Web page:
A few months ago we featured Sir Maxwell (aka Max), an adorable senior pug who was found abandoned on the streets, starving and in need of immediate medical attention.
Little Max had survived a very tough life, most likely the victim of a puppy mill or backyard breeder, but still had a gentle, sweet nature and a great attitude towards people. Max’s story is one that demonstrates the possibilities of second chances and that dogs from all situations, in all conditions, can flourish with some TLC.
Back in February, Mutts Matter received an S.O.S. call from a shelter in Delaware who had found a senior pug dumped on the side of the road in the dead cold of winter. He was not eating, needed more medical attention than they could afford to give, and they didn’t think he was strong enough to survive life in the shelter. Mutts Matter and its network of volunteers stepped up to help this pup who had been so mistreated by people and deserved to know some love and kindness in his senior years.
Max required extensive medical care. He was rife with infections in his mouth, ears and skin, and had atrophy in his legs from being kept in a small crate for years without the ability to move freely. He needed to have most of his teeth pulled and it was discovered that he had an enlarged heart from all the infections his body was fighting.
Max was in rough shape and needed special attention. He was fostered by Brian and Melanie Samet, a founder of Mutts Matter Rescue, who took excellent care of him and nursed him back to health. He came into their home physically exhausted from his time on the streets, but after some expert TLC and the realization that he was in a safe, nurturing environment, he started to blossom, put on weight and his energy level picked up.
Once we knew Max was on the mend, we featured him in the Patch and had a tremendous response to his story. One of the first people to respond was Autumn Clayton, who had seen Max in the Falls Church Patch and was immediately drawn to him. Autumn’s family was not looking to add another dog, but when she read his story, she knew she could give Max a better life and felt like he belonged in her family. Autumn shared Max’s story with her husband, who was instantly on board with the idea, and they started the adoption process.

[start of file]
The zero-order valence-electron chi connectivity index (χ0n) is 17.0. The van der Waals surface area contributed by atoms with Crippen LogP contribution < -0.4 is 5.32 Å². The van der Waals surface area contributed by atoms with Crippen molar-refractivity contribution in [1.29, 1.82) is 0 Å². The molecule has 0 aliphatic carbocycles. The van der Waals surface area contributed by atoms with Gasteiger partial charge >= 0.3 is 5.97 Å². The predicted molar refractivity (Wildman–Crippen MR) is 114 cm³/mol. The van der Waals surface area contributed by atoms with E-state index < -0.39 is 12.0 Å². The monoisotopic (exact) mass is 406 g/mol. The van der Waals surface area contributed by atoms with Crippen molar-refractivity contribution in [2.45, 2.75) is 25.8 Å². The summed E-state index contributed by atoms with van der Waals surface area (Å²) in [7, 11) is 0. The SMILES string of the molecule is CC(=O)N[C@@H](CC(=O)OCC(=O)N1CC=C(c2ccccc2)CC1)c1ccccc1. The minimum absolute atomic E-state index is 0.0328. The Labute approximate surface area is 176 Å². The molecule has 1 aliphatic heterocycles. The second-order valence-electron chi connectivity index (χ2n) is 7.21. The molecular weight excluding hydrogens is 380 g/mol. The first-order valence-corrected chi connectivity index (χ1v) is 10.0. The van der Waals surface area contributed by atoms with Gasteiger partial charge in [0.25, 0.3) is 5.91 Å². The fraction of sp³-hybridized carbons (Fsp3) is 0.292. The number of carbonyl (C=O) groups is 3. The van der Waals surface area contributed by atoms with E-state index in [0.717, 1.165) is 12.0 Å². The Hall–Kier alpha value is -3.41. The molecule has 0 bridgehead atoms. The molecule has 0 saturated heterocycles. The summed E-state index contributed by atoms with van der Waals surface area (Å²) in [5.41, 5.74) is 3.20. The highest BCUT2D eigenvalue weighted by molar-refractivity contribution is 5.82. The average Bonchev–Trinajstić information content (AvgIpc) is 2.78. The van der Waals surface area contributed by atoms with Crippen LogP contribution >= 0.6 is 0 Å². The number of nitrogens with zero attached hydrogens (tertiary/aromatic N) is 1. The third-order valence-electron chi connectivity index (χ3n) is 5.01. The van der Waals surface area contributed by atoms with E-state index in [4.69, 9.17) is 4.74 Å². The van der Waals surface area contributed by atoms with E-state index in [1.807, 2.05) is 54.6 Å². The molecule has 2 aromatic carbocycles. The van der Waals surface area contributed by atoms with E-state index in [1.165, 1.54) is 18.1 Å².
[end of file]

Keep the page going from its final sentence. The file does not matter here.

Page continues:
Max now lives a pampered life in McLean, complete with a mom, dad, bother, sister and a pug named Fiona who all love him. I checked in with Autumn to see how little Max was settling in.
“The transition has been so easy. He is such a good-natured dog; he’s great with the kids and Fiona, and it really feels like he’s always been here," she said. "It’s remarkable to me that his spirit is not broken after all he went through.”
Autumn describes Max as quite the character and says he has turned into a “mama’s boy.” He follows Autumn around everywhere—he walks when she walks, sits when she sits, loves to be held and pampered like a baby, and has even learned to give kisses. Autumn says his favorite thing in the world is food, and she laughs every morning when he squawks like a Pterodactyl in anticipation of breakfast.
Max has also embraced his daily walks and social outings. When it’s walk time, Max will put his paws up in the air and start to dance and prance around in excitement for his upcoming foray into the outside world, volunteering his head to speed up the process of putting on his harness.
He’s also started going to work with Autumn at Covet, her Arlington gift boutique specializing in handmade products. He even did his Patch photo shoot there, and feels like a local celebrity now.
It’s not every family who is willing to take on an older dog with medical needs; the Claytons are special, and heroes in our book. Autumn describes Max as “such a happy little dog and a true gift to us. We feel lucky to be able to give him a great end of life.”
Max is a true fighter, and is flourishing in their home. He’s put on weight and gets stronger and more energetic every day. Remarkably, his heart murmur is no longer there and the vet thinks he will have many more healthy years to come.
Mutts Matter is an all-volunteer, non-profit rescue that works with dogs of every breed, age, and condition, and we have a soft spot for senior pups and dogs in need of a little extra TLC. At the shelters, these dogs are often the last to be adopted and the first to be euthanized, but they deserve a second chance just like Max. Helping dogs like Max is a rewarding experience, but also requires a lot of resources from the rescue, and we rely on donations to continue to fund their veterinary care and rehabilitation.
If you want to sponsor or donate to help a senior pup or dog with medical needs click here. Or, you can contact Suzanne at firstname.lastname@example.org to learn about more ways you can help make a difference for a dog in need.
Follow Mutts Matter on Facebook to learn more about us and see new pups coming into the rescue